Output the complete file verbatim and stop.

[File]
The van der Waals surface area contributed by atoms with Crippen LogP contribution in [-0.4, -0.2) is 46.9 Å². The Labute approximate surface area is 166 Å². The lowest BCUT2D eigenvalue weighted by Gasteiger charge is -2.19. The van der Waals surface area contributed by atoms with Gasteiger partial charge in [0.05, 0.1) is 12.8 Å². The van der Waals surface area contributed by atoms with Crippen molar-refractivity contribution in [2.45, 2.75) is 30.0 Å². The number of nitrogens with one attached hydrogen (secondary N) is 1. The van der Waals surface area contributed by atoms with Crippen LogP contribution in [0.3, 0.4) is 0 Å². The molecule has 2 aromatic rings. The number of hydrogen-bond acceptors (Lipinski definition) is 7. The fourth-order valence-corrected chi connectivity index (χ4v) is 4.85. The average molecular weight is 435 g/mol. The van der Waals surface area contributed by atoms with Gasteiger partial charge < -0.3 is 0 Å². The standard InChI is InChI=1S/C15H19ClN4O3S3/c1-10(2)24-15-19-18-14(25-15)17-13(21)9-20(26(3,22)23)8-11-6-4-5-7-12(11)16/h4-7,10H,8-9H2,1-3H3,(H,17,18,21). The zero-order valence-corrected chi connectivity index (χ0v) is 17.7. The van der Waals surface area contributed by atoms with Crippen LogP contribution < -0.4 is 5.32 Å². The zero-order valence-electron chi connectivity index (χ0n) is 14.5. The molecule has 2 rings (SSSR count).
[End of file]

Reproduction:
The van der Waals surface area contributed by atoms with Crippen LogP contribution in [-0.4, -0.2) is 46.9 Å². The Labute approximate surface area is 166 Å². The lowest BCUT2D eigenvalue weighted by Gasteiger charge is -2.19. The van der Waals surface area contributed by atoms with Gasteiger partial charge in [0.05, 0.1) is 12.8 Å². The van der Waals surface area contributed by atoms with Crippen molar-refractivity contribution in [2.45, 2.75) is 30.0 Å². The number of nitrogens with one attached hydrogen (secondary N) is 1. The van der Waals surface area contributed by atoms with Crippen LogP contribution in [0.3, 0.4) is 0 Å². The molecule has 2 aromatic rings. The number of hydrogen-bond acceptors (Lipinski definition) is 7. The fourth-order valence-corrected chi connectivity index (χ4v) is 4.85. The average molecular weight is 435 g/mol. The van der Waals surface area contributed by atoms with Gasteiger partial charge < -0.3 is 0 Å². The standard InChI is InChI=1S/C15H19ClN4O3S3/c1-10(2)24-15-19-18-14(25-15)17-13(21)9-20(26(3,22)23)8-11-6-4-5-7-12(11)16/h4-7,10H,8-9H2,1-3H3,(H,17,18,21). The zero-order valence-corrected chi connectivity index (χ0v) is 17.7. The van der Waals surface area contributed by atoms with Crippen LogP contribution < -0.4 is 5.32 Å². The zero-order valence-electron chi connectivity index (χ0n) is 14.5. The molecule has 2 rings (SSSR count).